Build Your House Around My Body, by Violet Kupersmith

I thought I knew what to expect from Violet Kupersmith’s astounding novel, Build Your House Around My Body. The first chapters set up two disappearances, a little more than twenty years apart. Narrative law led me to think that, first, the two disappearances would be linked and, second, that there would be a detective character who would sleuth out everyone’s secrets and figure out what happened. The first assumption turned out to be true. The second assumption was blown out of the water as the pace started to pick up and things started to get weird. By the end of the novel, I was so hooked that I wanted more pages to explore the world Kupersmith created from everyday Vietnamese life and a heavy dose of the supernatural.

The first disappearance we learn about—and the one that provides a central reference point in the timeline of Build Your House Around My Body—takes place in Saigon, in 2011. Vietnamese American woman Winnie has come to Saigon looking for something. She takes a job teaching English, but she’s terrible at it. When she’s not leading “advanced conversation” sessions (defining American slang), Winnie drifts around the city. She’d had the vague notion that she would fit in better in Vietnam, but here she gets side-eye for being too American. (The reverse was true in the United States.) Although she manages to make some (one) friend in Saigon, Winnie never really makes a life. Someone always has to take care of her. It’s not hard to believe that Winnie would go missing in the city, where everyone knows a lot more than the unambitious, naïve American.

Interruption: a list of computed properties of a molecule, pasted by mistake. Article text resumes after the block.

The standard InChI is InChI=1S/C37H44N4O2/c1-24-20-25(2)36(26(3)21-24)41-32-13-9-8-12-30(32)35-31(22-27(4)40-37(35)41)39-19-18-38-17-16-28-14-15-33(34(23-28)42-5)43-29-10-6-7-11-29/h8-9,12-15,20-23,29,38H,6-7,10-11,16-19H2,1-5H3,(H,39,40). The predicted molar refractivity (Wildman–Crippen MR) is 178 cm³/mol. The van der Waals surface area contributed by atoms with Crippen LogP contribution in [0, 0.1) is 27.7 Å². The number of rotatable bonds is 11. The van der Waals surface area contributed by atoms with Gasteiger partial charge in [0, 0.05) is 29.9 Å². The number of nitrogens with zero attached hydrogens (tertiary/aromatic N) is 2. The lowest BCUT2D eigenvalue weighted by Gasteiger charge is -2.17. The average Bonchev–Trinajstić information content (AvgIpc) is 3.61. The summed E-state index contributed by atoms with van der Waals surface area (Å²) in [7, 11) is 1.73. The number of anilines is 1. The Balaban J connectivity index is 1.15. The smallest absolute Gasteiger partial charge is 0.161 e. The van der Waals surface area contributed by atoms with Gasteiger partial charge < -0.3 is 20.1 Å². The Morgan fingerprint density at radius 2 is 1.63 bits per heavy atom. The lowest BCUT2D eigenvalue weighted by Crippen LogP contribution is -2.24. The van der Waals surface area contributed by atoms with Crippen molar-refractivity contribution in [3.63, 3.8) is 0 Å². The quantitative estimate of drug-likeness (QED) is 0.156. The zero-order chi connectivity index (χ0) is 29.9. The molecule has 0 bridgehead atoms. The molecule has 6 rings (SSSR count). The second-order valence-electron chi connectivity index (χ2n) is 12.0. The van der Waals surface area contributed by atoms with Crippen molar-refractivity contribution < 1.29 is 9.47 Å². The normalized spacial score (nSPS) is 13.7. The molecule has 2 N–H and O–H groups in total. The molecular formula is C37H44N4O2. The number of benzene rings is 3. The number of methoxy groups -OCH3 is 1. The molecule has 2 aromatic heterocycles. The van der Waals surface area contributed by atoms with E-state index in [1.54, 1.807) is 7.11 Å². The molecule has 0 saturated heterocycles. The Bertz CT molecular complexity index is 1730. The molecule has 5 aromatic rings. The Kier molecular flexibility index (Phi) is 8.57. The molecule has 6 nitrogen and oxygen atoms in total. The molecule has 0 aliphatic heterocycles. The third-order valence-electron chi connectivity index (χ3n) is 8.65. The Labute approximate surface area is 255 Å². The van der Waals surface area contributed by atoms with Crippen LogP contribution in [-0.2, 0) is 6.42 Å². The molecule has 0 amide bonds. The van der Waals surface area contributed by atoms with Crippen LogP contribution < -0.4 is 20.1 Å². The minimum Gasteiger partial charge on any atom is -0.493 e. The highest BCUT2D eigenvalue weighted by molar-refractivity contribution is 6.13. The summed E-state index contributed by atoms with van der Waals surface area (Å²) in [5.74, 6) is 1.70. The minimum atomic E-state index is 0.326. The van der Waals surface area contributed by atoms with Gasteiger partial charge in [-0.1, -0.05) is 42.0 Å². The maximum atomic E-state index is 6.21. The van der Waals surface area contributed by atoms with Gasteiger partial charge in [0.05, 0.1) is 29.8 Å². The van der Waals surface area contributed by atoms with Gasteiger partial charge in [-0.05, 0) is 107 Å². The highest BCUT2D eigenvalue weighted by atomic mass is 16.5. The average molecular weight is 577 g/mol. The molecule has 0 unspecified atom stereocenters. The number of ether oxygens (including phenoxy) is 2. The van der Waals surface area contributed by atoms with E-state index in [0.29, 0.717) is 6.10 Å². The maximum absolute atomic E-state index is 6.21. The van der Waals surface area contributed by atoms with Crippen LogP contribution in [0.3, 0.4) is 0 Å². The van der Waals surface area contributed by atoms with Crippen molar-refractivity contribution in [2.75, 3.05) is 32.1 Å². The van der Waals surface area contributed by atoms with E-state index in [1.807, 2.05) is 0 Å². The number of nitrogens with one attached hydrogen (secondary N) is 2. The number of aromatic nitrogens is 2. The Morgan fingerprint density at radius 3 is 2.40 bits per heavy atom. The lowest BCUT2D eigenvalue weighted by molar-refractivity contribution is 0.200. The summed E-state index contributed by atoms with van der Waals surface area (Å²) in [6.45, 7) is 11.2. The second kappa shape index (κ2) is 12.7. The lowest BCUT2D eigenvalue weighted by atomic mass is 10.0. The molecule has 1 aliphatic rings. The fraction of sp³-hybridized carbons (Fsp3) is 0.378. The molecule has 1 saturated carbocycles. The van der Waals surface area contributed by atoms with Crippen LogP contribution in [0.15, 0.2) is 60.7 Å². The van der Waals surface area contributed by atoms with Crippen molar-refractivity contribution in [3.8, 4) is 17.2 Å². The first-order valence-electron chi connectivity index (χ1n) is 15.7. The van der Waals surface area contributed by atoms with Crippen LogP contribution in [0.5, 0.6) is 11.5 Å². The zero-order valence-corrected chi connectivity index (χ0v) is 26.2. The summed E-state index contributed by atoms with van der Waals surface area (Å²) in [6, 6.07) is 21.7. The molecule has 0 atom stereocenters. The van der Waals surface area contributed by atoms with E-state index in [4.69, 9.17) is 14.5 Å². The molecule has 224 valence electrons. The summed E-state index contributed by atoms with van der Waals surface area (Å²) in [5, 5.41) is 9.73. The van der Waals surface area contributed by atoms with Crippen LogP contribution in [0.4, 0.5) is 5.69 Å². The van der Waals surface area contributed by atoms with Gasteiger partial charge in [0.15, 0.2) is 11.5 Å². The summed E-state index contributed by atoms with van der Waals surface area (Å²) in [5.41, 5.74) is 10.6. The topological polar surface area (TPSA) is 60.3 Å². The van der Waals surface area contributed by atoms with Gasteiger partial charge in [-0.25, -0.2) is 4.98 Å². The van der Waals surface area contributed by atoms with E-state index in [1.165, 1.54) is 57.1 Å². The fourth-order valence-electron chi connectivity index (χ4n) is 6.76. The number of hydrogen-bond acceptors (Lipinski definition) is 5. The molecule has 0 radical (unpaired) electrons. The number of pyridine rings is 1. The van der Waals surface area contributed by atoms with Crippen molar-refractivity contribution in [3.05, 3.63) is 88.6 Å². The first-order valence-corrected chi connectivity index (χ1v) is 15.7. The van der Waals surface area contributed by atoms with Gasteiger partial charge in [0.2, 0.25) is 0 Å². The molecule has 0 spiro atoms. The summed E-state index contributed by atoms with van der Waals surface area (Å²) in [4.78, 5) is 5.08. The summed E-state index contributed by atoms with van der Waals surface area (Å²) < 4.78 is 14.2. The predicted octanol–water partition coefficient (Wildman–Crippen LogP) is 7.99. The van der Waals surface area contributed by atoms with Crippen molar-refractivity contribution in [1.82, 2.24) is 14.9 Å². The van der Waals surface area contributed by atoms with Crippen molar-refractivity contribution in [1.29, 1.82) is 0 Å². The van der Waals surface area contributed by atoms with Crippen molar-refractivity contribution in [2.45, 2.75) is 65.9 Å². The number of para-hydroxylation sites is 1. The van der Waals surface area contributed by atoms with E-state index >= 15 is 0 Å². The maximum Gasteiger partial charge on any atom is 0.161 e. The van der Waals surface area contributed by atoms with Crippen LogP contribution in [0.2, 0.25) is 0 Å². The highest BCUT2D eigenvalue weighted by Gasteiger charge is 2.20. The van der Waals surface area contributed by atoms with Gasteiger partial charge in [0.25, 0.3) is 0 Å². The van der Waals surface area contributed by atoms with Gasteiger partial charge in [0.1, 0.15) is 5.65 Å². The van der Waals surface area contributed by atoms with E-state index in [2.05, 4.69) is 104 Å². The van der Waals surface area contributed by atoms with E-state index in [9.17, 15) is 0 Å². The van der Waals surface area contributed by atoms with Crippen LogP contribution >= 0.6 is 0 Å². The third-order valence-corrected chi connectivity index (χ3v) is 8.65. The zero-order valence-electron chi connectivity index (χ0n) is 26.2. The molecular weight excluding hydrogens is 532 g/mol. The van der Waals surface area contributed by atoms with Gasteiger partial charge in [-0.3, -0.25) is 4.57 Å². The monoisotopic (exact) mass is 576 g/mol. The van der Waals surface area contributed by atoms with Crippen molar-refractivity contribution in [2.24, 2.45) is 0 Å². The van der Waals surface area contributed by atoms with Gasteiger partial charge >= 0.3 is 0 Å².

Kupersmith introduces many characters during the slow ramp-up of the plot. We meet the very sweet man, Long, who tries to take care of Winnie; a fortune teller who might actually know how to harness the supernatural; Long’s brother, a reluctantly corrupt police officer; and Long’s old friend in Đà Lạt, the tough and unpredictable Binh. The plot also jumps from 2011 to 1986 to the 1940s and back, all circling around what happens to Winnie and other characters in 2011. The only connection at first is Long, but more links start to form between the characters. I don’t want to say too much about what happens in this book. The reveal is so magical and original that I don’t want to ruin it for other readers. The slow start is more than made up for by the last third or so. Once the links started to tighten, I couldn’t put the book down. I had to know what was going on.

I’ve written before, in other reviews, about books that walk the line between the possibly supernatural and the rational explanation. I love the tension that comes from characters and plots walking that line until the reveal resolves it. It’s fiction, so either possibility is likely. Build Your House Around My Body falls off that line early. Because I know so little about Vietnamese folklore and literature, I had no clue what was coming. (Kupersmith is brilliant at dropping clues that, in retrospect, perfectly foreshadow what happens later. I love those hints.) Like Winnie, whose adopted parents never bothered to tell her about her cultural heritage, we have to wade into a world with subtext and context that we can sense, but not understand. I love a book that not only gives me a wonderfully original plot but also one that introduces me to new lore.

Readers who like books that do new and original things with genre fiction will find a lot to like—especially readers who are used to keeping a sharp eye on everything and can navigate a densely interwoven timeline. I see Build Your House Around My Body as the kind of book that you read, hand to another reader, then eagerly wait for them to finish it so that you can have conversations that go: “Did you notice—?” “Yes! And how it lead to—” “And then—!” “I know! So amazing!”

I received a free copy of this book from the publisher via NetGalley, for review consideration.

Valley of Love, Đà Lạt, Vietnam (Image via Wikicommons)

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